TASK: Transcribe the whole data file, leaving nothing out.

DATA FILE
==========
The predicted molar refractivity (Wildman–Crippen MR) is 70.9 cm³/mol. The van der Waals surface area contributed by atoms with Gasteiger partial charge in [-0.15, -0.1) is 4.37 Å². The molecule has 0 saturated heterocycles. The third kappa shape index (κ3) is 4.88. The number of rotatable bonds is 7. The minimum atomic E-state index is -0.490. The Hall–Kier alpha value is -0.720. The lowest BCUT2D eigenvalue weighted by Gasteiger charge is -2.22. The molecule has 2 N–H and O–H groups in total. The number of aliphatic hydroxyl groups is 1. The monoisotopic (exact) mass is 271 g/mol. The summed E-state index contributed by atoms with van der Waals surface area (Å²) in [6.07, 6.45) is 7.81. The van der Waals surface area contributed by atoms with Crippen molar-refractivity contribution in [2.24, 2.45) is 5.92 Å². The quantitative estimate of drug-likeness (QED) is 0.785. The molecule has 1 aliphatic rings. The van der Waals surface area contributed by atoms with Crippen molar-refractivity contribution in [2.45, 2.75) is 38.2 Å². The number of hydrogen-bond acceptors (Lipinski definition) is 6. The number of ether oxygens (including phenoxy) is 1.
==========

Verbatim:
The predicted molar refractivity (Wildman–Crippen MR) is 70.9 cm³/mol. The van der Waals surface area contributed by atoms with Gasteiger partial charge in [-0.15, -0.1) is 4.37 Å². The molecule has 0 saturated heterocycles. The third kappa shape index (κ3) is 4.88. The number of rotatable bonds is 7. The minimum atomic E-state index is -0.490. The Hall–Kier alpha value is -0.720. The lowest BCUT2D eigenvalue weighted by Gasteiger charge is -2.22. The molecule has 2 N–H and O–H groups in total. The number of aliphatic hydroxyl groups is 1. The monoisotopic (exact) mass is 271 g/mol. The summed E-state index contributed by atoms with van der Waals surface area (Å²) in [6.07, 6.45) is 7.81. The van der Waals surface area contributed by atoms with Crippen molar-refractivity contribution in [2.24, 2.45) is 5.92 Å². The quantitative estimate of drug-likeness (QED) is 0.785. The molecule has 1 aliphatic rings. The van der Waals surface area contributed by atoms with Crippen molar-refractivity contribution in [2.45, 2.75) is 38.2 Å². The number of hydrogen-bond acceptors (Lipinski definition) is 6. The number of ether oxygens (including phenoxy) is 1.